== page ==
#2 Ben Youds

Maple Grove, Minnesota, USA | April 20, 1988 | 25 years old
Undrafted | 4 years NCAA at Minnesota State University (Mankato) | Signed as UFA | AHL contract

Youds is the only player on the team without an NHL contract. He is on a standard AHL player contract, which he was signed to this off-season, although he hasn't played in either of Providence's games yet. Youds attended Shattuck St. Mary's and then played four years of college hockey at Minnesota State University. In 145 games, Youds had 11 goals and 56 assists along with 184 penalty minutes. He was named to the WCHA All-Academic Team three of his four years.

After college, Youds split the last two seasons between the AHL's Rockford IceHogs and ECHL's Toledo Walleye. He played in the ECHL All-Star Game last season, and has a total of 35 points in 44 ECHL games. In the AHL, Youds has 26 points in 80 games.

#3 Tommy Cross

Simsbury, Connecticut, USA | September 12, 1989 | 24 years old
Drafted out of Westminster High School | 2nd round 35th overall by Boston in 2007 | 2nd year of 2-year ELC

Cross played for four years at Boston College, winning three the Beanpot three times in a row, three Hockey East titles, and two NCAA championships in 2010 and again in his senior year in 2012. His sophomore year, he was named to the Hockey East All-Academic Team, and his senior year, he captained the team. In 134 NCAA games, Cross has 60 points and 171 penalty minutes.

He joined Providence after he finished college. His first full pro season was last year, and it was split between Providence and the ECHL affiliate in South Carolina. He has 19 points in 24 ECHL games and 11 points in 46 AHL games.

#5 David Warsofsky

Marshfield, Massachussetts, USA | May 30, 1990 | 23 years old
Drafted out of USDP | 4th round 95th overall by St. Louis in 2008 | 3rd year of 3-year ELC

Warsofsky came to Boston in 2010 in exchange for Vladimir Sobotka. He attended Cushing Academy prep school in Massachusetts, then played with the US national team development program. He attended Boston University for three seasons, and was an alternate captain his junior year. To go along with 68 points in 113 career games, his BU team won the NCAA and Hockey East championships in 2009. He won a gold medal at the 2010 WJC with Team USA. In 136 AHL games, Warsofsky has 8 goals and 40 assists plus 41 penalty minutes.

#6 Chris Casto

Stillwater, Minnesota, USA | December 27, 1991 | 21 years old
Undrafted | 2 years in NCAA | Signed as UFA | 1st year of 3-year ELC

Casto signed with the Bruins after his sophomore season at University of Minnesota-Duluth. In 77 games, Casto has 22 points and 30 penalty minutes. He also played junior hockey in the US for the Lincoln Stars and attended prep school at Hill-Murray in Minnesota. He is in his first full pro season.

#7 Joseph Morrow

Sherwood Park, Alberta, Canada | December 9, 1992 | 20 years old
Drafted out of WHL | 1st round 23rd overall by Pittsburgh in 2011 | 1st year of 3-year ELC

Last year was Morrow's first pro season after leaving the WHL. He spent four full seasons with the Portland Winterhawks of the WHL, posting 33 goals, 151 points, and 251 penalty minutes in 227 career games. He was named to the WHL West First All-Star Team in his final season.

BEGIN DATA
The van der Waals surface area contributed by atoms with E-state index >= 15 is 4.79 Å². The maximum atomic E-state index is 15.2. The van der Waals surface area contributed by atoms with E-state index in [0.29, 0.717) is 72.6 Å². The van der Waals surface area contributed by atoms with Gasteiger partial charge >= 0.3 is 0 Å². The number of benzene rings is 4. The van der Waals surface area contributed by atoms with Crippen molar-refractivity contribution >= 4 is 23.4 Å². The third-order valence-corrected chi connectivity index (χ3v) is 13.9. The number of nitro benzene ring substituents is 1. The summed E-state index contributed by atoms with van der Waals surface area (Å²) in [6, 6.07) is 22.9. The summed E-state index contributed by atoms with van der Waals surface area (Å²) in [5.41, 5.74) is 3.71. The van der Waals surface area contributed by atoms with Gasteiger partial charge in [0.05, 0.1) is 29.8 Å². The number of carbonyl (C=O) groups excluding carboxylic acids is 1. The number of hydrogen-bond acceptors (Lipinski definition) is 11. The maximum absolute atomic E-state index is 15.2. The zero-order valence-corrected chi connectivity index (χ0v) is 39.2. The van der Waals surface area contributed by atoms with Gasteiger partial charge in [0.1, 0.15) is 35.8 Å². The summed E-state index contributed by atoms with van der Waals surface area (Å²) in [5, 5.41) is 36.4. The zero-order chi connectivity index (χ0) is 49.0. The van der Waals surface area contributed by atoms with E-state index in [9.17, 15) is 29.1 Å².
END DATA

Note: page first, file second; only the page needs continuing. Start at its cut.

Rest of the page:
Last year, Morrow spent the year with Pittsburgh's AHL affiliate before he was traded to Dallas as part of the deal that sent Brenden Morrow to Pittsburgh. Morrow played 9 games with the Texas Stars. He was then traded to Boston as part of the Peverley deal in the off-season. In 68 AHL games, Morrow has 6 goals and 14 assists, including Providence's only goal in Saturday's 5-1 loss.

#8 Mike Moore

Calgary, Alberta, USA | December 12, 1984 | 28 years old
Undrafted | 4 years NCAA at Princeton | 1st year of 1-year contract

Being eaten alive by a shark. Photo: Dinur Blum/Flickr
Moore is currently the oldest player on the roster, although that'll change when Bobby Robins returns to the team. He has played in 305 total AHL games in his career. Prior to that, he played 121 games in four years at Princeton. He also spent one year in the BCHL before going to Princeton, playing for the Surrey Eagles in a transitional route some players take after prep school and before college.

The BCHL is an unabashed fighting league (at least it was, I don't know if it still is). In one season, he had 148 penalty minutes, which is almost as many as he had in four years at Princeton. In 52 BCHL games, Moore had 6 goals and 21 assists. At Princeton, he posted career totals of 14 goals, 38 assists for 52 points, and 154 penalty minutes. He was captain in his senior year, which was his most productive offensively (7-17=24).

Upon the conclusion of his collegiate career, he signed with the San Jose Sharks as a UFA. He spent four seasons with the organization, mostly in the AHL. He has only six NHL games under his belt, all with San Jose in 2010-11. He did score his first NHL goal in his second NHL game, but returned to the Worcester, where he was named captain in the latter part of his final season.

He signed with Nashville last off-season, but spent the entire year with their AHL affiliate, the Milwaukee Admirals (also the team Peverley broke into the pros with). After his one year contract expired, he signed with the Bruins this off-season. His career AHL totals are 19 goals, 69 assists, and 88 points. His career high in goals in a season is five, which he posted twice including last year.